The year’s been over for a few days, but let’s see how much you would have had to spend to read the books that I reviewed last in the last twelve months.
2016 had me purchasing 505 new books this year, which is down 41 books from last year. I took two months off reviewing, so that’s probably where I dropped off. This averages out to 42 new books a month. This does not include the books I reviewed from companies that sent me digital previews, for which my wallet and my marriage are eternally grateful.
The breakdown by publisher is as follows:
DC 157, Dark Horse 91, Marvel 58, Zenescope 55, AfterShock 30, Dynamite 27, Image 25, Titan 20, Icon 6, IDW 6, Avatar Press 5, BOOM! 4, Oni Press 4, Blue Juice 3, Action Lab 2, Archai 2, Antartic Press 1, Aardvark-Vanaheim 1, Bongo 1, Dark Circle 1, Devil’s Due/1First Comics 1, 1First Comics 1, Graphic India 1, Overground Comics 1, and Scout Comics 1
I was a DC fan before their titles began to go through Rebirth and the rebooting of their books has made me curious to try other titles. I’m not loving everything they’re doing, but at least they’re giving readers a jumping on point to understand what’s going on in their massive universe. As long as they keep the majority of their books at $2.99, I’ll continue to see what they’re offering. Dark Horse Comics passed up Marvel this year because of all the events happening in the Mignolaverse. I enjoy the Hellboy books and all its offshoots, so I’ve been purchasing all of those. They also publish Usagi Yojimbo and Groo, which never have a bad issue. Marvel produced the third biggest batch of books I bought because of Star Wars. Yes, I’m that fan: if it’s Star Wars, I’ll purchase it. Zenescope dropped to fourth this year because I didn’t buy everything that was published because I couldn’t find some of the titles, and I hate to start at Issue #2. That said, I did enjoy the majority of what I purchased and, like DC, they’re rebooting their titles and I look forward to seeing what they’re going to do. AfterShock is my number five publisher this year because I’m willing to give anything they publish a try, with most of them being books I’ll follow forever. Rough Riders, Animosity, InSEXts, and Alters are terrific books.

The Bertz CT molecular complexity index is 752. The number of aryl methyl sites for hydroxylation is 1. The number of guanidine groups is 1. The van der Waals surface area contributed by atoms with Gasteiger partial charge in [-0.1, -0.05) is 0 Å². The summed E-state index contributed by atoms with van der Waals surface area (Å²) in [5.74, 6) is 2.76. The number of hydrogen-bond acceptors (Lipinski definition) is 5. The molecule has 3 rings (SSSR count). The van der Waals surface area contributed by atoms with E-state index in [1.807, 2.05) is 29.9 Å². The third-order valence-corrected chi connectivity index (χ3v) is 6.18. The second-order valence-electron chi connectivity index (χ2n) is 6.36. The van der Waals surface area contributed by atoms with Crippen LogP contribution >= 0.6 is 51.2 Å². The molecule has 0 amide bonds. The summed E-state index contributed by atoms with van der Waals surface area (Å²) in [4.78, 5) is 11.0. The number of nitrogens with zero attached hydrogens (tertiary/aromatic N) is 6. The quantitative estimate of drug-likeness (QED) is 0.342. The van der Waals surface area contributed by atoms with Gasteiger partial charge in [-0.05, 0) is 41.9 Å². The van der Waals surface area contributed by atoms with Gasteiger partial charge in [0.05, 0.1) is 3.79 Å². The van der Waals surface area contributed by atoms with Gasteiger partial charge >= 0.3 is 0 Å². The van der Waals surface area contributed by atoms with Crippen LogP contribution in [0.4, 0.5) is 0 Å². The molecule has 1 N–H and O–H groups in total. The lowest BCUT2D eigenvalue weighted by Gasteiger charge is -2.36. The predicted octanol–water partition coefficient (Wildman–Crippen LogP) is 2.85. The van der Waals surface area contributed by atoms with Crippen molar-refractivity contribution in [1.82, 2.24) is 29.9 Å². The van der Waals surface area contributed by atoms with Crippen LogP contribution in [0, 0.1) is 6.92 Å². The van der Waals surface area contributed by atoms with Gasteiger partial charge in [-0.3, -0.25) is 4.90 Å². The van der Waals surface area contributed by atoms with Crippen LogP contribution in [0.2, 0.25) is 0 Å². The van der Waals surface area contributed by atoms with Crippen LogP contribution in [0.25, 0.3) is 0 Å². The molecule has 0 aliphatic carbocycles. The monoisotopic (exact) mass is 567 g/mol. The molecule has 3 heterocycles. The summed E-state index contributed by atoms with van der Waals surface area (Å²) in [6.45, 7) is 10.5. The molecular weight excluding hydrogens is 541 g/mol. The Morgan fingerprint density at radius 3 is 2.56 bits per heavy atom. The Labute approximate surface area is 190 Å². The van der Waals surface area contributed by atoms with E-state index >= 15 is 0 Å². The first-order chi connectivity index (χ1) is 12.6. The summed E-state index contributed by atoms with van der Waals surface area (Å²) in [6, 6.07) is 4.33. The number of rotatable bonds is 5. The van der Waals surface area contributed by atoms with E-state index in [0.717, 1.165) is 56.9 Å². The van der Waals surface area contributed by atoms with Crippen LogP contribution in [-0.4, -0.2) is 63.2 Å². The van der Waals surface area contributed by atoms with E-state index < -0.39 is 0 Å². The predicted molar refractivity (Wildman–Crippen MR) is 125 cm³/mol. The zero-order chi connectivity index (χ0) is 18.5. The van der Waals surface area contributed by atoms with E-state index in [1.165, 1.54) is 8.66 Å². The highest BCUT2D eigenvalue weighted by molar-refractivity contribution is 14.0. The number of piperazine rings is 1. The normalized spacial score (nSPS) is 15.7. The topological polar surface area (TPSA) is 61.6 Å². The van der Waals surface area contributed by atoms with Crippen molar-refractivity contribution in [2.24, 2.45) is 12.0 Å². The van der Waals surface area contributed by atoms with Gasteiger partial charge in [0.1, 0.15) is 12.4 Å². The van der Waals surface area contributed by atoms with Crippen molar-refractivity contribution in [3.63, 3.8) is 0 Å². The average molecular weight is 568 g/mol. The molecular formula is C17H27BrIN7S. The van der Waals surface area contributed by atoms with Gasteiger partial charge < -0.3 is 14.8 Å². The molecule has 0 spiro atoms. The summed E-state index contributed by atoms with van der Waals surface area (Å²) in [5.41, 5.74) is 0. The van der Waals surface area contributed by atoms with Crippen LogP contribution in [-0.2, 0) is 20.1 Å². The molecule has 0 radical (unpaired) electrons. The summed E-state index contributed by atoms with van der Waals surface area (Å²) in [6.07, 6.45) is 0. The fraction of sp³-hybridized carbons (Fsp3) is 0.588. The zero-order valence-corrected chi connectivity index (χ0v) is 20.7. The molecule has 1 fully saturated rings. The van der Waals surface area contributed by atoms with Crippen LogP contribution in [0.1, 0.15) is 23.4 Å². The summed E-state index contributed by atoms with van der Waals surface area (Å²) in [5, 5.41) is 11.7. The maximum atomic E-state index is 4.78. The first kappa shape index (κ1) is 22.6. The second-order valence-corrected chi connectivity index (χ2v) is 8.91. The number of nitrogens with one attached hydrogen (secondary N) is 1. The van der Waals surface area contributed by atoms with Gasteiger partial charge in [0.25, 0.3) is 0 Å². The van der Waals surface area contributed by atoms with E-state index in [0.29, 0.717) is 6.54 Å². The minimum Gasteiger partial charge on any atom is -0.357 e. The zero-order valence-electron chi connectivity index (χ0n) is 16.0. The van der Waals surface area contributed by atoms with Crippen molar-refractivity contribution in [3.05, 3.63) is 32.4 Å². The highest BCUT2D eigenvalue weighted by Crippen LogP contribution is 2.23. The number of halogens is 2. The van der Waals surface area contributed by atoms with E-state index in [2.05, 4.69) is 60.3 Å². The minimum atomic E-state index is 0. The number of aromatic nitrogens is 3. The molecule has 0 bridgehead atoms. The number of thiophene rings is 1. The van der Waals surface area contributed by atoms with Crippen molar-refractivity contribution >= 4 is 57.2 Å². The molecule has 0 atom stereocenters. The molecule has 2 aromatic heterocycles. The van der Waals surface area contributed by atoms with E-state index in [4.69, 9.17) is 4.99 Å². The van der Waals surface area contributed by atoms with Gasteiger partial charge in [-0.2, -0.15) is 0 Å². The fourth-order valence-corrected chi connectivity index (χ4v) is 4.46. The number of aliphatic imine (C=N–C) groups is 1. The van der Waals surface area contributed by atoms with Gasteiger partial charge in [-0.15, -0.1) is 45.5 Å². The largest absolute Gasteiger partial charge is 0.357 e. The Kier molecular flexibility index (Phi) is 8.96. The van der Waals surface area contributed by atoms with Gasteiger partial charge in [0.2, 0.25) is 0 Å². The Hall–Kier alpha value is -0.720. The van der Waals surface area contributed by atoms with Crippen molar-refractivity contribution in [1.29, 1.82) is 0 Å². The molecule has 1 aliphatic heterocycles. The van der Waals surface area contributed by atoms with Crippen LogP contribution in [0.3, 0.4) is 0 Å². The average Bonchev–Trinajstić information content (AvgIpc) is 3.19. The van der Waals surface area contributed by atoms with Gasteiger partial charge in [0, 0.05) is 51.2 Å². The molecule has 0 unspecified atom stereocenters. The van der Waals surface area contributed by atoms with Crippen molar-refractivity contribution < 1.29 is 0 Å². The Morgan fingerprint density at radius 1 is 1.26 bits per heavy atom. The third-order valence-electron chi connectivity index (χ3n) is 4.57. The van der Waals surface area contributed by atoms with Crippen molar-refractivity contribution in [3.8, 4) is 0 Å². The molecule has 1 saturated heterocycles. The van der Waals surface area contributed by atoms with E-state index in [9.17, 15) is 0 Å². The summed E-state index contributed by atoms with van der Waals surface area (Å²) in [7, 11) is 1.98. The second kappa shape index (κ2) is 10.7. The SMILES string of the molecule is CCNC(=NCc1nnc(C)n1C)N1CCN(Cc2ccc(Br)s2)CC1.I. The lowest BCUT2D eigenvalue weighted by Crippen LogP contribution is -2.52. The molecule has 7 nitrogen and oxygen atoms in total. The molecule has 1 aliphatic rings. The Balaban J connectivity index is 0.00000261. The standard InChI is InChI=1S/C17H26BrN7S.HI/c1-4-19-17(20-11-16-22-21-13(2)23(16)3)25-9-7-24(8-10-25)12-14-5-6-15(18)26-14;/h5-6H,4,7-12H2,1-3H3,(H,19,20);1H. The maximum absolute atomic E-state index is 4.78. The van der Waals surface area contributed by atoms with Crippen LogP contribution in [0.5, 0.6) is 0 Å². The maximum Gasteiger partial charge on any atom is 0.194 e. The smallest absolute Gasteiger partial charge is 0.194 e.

To purchase all of these books at cover price would come to $1931.59. This is an increase of $72. 52 from what I spent last year. However, I didn’t spend that much. I, like many readers, am a “member” at my local comic book store where I receive 10% off new books, but in California the sales tax pushed it back up to almost cover price. I’ve also begun visiting a local comic book warehouse where recent books are fifty cents. Many of these books I picked up were Dark Horse and Titan titles. I’ve listed these at cover price because I can’t recall which books I’ve purchased at the discounted price. Needless to say, this location has saved me several dollars.
The breakdown for what I paid is as follows:
$1.99: 2, $2.99: 115, $3.50: 13, $3.99: 346, $4.00: 1, $4.99: 14, and $5.99: 14.
This works out to about $3.82 a book.
I thought I was being a more frugal buyer this year, but there were several books I wanted to try, so I did. The going rate of a comic is $3.99 which is something I’m willing to pay, but I see this as a really troubling problem for teens and children. Comics are being priced out of future readers’ means. If a kid can’t afford to follow a book now, why would they want to in the future?
The Best In Comics for 2015
Best Cover Artist: I’ve become addicted to one publisher’s variant covers and they’ve all been illustrated by one artist: John Tyler Christopher. His Action Figure Variant covers for the many Star Wars titles are nothing short of spectacular. I’m old enough to have purchased Star Wars figures when they were new in 1977 and seeing covers that mimic the Kenner carded figures just makes me smile to no end. Christopher has begun creating carded figures for original characters that have begun to pop up in the Marvel titles. I hope there’s no end in sight for Christopher’s work.